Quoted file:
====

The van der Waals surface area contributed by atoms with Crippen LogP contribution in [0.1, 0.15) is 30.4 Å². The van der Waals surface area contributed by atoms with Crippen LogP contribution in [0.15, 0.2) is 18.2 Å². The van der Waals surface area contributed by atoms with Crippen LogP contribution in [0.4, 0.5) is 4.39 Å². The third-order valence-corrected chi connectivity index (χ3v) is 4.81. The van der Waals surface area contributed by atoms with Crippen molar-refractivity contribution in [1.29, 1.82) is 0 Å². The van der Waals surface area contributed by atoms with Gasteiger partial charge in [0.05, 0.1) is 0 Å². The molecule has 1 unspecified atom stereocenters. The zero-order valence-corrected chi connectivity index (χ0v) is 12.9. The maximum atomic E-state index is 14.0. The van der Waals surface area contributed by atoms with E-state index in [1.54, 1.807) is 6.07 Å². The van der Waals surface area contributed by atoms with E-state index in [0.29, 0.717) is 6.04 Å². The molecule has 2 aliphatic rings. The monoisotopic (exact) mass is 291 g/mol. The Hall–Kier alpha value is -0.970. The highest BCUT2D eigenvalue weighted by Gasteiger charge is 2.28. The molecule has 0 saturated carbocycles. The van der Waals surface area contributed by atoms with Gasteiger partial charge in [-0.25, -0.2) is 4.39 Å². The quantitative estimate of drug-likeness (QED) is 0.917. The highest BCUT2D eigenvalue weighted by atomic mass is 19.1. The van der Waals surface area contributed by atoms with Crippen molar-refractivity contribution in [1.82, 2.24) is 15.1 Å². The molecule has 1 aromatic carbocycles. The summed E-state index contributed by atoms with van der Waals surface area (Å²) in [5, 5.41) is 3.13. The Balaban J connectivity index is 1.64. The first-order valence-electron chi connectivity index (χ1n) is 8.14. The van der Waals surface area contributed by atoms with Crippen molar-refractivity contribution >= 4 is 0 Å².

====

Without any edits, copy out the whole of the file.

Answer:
The van der Waals surface area contributed by atoms with Crippen LogP contribution in [0.1, 0.15) is 30.4 Å². The van der Waals surface area contributed by atoms with Crippen LogP contribution in [0.15, 0.2) is 18.2 Å². The van der Waals surface area contributed by atoms with Crippen LogP contribution in [0.4, 0.5) is 4.39 Å². The third-order valence-corrected chi connectivity index (χ3v) is 4.81. The van der Waals surface area contributed by atoms with Crippen molar-refractivity contribution in [1.29, 1.82) is 0 Å². The van der Waals surface area contributed by atoms with Gasteiger partial charge in [0.05, 0.1) is 0 Å². The molecule has 1 unspecified atom stereocenters. The zero-order valence-corrected chi connectivity index (χ0v) is 12.9. The maximum atomic E-state index is 14.0. The van der Waals surface area contributed by atoms with E-state index in [1.54, 1.807) is 6.07 Å². The van der Waals surface area contributed by atoms with E-state index in [0.29, 0.717) is 6.04 Å². The molecule has 2 aliphatic rings. The monoisotopic (exact) mass is 291 g/mol. The Hall–Kier alpha value is -0.970. The highest BCUT2D eigenvalue weighted by Gasteiger charge is 2.28. The molecule has 0 saturated carbocycles. The van der Waals surface area contributed by atoms with Gasteiger partial charge in [-0.25, -0.2) is 4.39 Å². The quantitative estimate of drug-likeness (QED) is 0.917. The highest BCUT2D eigenvalue weighted by atomic mass is 19.1. The van der Waals surface area contributed by atoms with Crippen molar-refractivity contribution in [1.82, 2.24) is 15.1 Å². The molecule has 1 aromatic carbocycles. The summed E-state index contributed by atoms with van der Waals surface area (Å²) in [5, 5.41) is 3.13. The Balaban J connectivity index is 1.64. The first-order valence-electron chi connectivity index (χ1n) is 8.14. The van der Waals surface area contributed by atoms with Crippen molar-refractivity contribution >= 4 is 0 Å².